As an occasional reader of Dangerous Minds, I took interest when contributor Paul Gallagher posted the following video taken from an interview of Kurt Vonnegut by BBC news presenter James Naughtie for a 2005 episode of This Week that commemorated the 60th anniversary of the Allied Forces' bombing of Dresden.
Vonnegut's experience of the bombing of Dresden, which he survived while being kept in an underground meat locker as a prisoner of war, famously informs what is arguably his most celebrated novel, Slaughterhouse Five.
Note that in the interview, he gives the death toll of the bombing of Dresden as 135,000. This is consistent with the 1969 novel. It is also consistent with the autobiographical note from the introduction of Mother Night:
Everything was gone but the cellars where 135,000 Hansels and Gretels had been baked like gingerbread men. So we were put to work as corpse miners, breaking into shelters, bringing bodies out.
During the 1960s, when he was researching his novel, not much was known by the general American or British public regarding the bombing, and so he relied on what appeared to be the most authoritative account available: David Irving's The Destruction of Dresden. The original 1963 edition of The Destruction of Dresden claimed that the raids by the United States Army Air Force and Royal Air Force are "estimated authoritatively to have killed more than 135,000 of the population" of Dresden. There are several problems with this figure, not only have historians subsequently shown that the figure is much smaller, but Irving, going against all scholarly protocols, relied on a single source for this figure of 135,000–– namely the testimony of Hans Voigt. Voigt had been an assistant schoolmaster in Dresden who had been placed in charge of a dead persons department by the Saxon Ministry of the Interior. Voigt's office identified approximately 40,000 victims, but Voigt told Irving that the dead were likely 135,000. This statement was Irving's only evidence for that figure. Voigt, however, was not a simple former schoolmaster who had an unpleasantly morbid wartime job: By the time he was in touch with Irving in 1961, he was under observation by local authorities for fascist activities. Irving, taking this figure of 135,000 to be authoritative also gives an estimate of a death toll as high as 250,000 (derived entirely from Nazi propaganda.)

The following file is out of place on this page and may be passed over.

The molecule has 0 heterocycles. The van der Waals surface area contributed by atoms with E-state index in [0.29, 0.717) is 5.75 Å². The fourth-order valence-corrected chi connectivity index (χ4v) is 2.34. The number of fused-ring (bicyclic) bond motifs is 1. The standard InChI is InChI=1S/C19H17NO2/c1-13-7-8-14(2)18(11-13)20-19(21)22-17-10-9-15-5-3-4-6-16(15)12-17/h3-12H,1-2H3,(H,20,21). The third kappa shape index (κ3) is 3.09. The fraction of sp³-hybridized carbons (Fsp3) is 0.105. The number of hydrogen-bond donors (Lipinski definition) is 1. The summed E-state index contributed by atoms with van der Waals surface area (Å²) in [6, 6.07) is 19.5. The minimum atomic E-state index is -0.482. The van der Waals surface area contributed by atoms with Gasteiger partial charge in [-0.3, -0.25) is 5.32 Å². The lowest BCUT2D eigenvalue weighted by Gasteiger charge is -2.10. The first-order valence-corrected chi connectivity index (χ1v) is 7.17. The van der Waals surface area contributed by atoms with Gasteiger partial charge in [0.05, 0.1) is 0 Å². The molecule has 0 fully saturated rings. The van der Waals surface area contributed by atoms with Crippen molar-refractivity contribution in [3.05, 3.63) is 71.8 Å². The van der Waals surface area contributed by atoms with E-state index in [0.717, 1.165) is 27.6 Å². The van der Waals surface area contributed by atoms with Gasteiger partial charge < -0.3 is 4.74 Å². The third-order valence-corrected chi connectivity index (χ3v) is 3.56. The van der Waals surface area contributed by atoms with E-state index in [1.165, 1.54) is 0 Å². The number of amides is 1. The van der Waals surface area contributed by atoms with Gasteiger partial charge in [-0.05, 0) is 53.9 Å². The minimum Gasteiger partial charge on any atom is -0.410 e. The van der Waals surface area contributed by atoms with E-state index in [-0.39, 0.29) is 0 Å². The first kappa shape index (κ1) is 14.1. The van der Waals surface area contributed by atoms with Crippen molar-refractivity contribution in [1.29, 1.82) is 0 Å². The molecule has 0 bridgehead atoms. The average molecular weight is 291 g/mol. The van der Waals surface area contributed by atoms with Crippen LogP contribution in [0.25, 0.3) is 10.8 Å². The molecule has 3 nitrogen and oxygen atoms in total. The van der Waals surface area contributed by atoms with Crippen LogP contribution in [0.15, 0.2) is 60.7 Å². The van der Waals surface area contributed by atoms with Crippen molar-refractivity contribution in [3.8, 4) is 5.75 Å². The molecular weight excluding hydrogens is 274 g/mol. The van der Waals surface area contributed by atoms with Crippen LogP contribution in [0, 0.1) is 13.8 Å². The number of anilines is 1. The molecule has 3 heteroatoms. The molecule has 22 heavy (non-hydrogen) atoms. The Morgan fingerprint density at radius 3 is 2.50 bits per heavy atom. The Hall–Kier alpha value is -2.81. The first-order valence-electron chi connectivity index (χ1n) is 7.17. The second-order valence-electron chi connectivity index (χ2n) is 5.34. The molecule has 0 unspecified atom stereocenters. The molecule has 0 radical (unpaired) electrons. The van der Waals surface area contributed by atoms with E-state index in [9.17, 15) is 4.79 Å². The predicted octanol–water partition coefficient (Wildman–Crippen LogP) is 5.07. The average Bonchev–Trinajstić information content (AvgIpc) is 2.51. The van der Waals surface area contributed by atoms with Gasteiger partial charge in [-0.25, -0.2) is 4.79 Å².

In subsequent years, Irving would come to revise his earlier estimate, but as late as 1993 still estimated that that more than 100,000 people had died in the bombing.
David Irving is no longer taken seriously as a historian. Over a career spanning decades, he became more and more associated with Holocaust denial and Nazi apologetics. As each new book came under increased scrutiny, numerous reviewers had noted that Irving was unscrupulous with historical evidence, routinely manipulating the evidence to promote a pro-Hitler agenda. In 1993, Deborah Lipstadt wrote in her book, Denying The Holocaust: The Growing Assault on Truth and Memory:
A review of [Irving's] recent book, Churchill's War, which appeared in New York Review of Books, accurately analyzed his practice of applying a double standard of evidence. He demands "absolute documentary proof" when it comes to proving the Germans guilty, but he relies on highly circumstantial evidence to condemn the Allies. This is an accurate description not only of Irving's tactics, but of those of [Holocaust] deniers in general.
In 1996 Irving filed a libel suit against Lipstadt and her British publisher, Penguin Books. Richard J. Evans, a historian who had been hired by the defense to analyze Irving's writings and handling of the evidence, was able to substantially demonstrate in his testimony that Irving, in fact, consistently manipulated evidence in order, if not to cast Nazi Germany and the Allies as moral equivalents, to portray Germany as the victim and the Allies as villains of World War II. (Note: While Evans' testimony addressed the entirety of Irving's published works, we are focussed on Irving's claims about Dresden. Evans recounted his work as an expert witness in Lying About Hitler: History, Holocaust, And The David Irving Trial which was published in 2001; the UK edition is titled Telling Lies About Hitler: The Holocaust, History and the David Irving Trial.)